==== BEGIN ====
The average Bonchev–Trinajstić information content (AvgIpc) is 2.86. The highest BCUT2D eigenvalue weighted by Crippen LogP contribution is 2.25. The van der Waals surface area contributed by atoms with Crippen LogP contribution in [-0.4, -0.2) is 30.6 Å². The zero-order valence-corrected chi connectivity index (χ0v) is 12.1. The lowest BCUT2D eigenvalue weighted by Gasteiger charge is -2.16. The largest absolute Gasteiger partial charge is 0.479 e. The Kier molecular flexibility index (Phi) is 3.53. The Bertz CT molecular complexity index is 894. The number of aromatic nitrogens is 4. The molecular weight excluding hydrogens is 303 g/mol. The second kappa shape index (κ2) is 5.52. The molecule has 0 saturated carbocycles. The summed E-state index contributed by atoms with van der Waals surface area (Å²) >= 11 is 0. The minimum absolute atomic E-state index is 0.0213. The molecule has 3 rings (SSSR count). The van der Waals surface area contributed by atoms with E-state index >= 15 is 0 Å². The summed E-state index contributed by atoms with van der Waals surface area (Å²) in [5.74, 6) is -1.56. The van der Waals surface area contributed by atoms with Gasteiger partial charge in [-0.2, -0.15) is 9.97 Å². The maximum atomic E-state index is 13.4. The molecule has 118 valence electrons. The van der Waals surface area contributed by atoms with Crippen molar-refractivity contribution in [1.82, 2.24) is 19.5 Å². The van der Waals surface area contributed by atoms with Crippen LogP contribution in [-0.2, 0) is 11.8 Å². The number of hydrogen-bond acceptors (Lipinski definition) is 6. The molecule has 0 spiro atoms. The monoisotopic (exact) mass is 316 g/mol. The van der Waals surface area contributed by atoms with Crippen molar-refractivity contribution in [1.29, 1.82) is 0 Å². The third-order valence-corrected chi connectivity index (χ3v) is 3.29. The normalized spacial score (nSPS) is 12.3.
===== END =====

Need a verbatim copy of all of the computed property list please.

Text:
The average Bonchev–Trinajstić information content (AvgIpc) is 2.86. The highest BCUT2D eigenvalue weighted by Crippen LogP contribution is 2.25. The van der Waals surface area contributed by atoms with Crippen LogP contribution in [-0.4, -0.2) is 30.6 Å². The zero-order valence-corrected chi connectivity index (χ0v) is 12.1. The lowest BCUT2D eigenvalue weighted by Gasteiger charge is -2.16. The largest absolute Gasteiger partial charge is 0.479 e. The Kier molecular flexibility index (Phi) is 3.53. The Bertz CT molecular complexity index is 894. The number of aromatic nitrogens is 4. The molecular weight excluding hydrogens is 303 g/mol. The second kappa shape index (κ2) is 5.52. The molecule has 0 saturated carbocycles. The summed E-state index contributed by atoms with van der Waals surface area (Å²) >= 11 is 0. The minimum absolute atomic E-state index is 0.0213. The molecule has 3 rings (SSSR count). The van der Waals surface area contributed by atoms with E-state index >= 15 is 0 Å². The summed E-state index contributed by atoms with van der Waals surface area (Å²) in [5.74, 6) is -1.56. The van der Waals surface area contributed by atoms with Gasteiger partial charge in [-0.2, -0.15) is 9.97 Å². The maximum atomic E-state index is 13.4. The molecule has 118 valence electrons. The van der Waals surface area contributed by atoms with Crippen molar-refractivity contribution in [1.82, 2.24) is 19.5 Å². The van der Waals surface area contributed by atoms with Crippen LogP contribution in [-0.2, 0) is 11.8 Å². The number of hydrogen-bond acceptors (Lipinski definition) is 6. The molecule has 0 spiro atoms. The monoisotopic (exact) mass is 316 g/mol. The van der Waals surface area contributed by atoms with Crippen molar-refractivity contribution in [1.29, 1.82) is 0 Å². The third-order valence-corrected chi connectivity index (χ3v) is 3.29. The normalized spacial score (nSPS) is 12.3.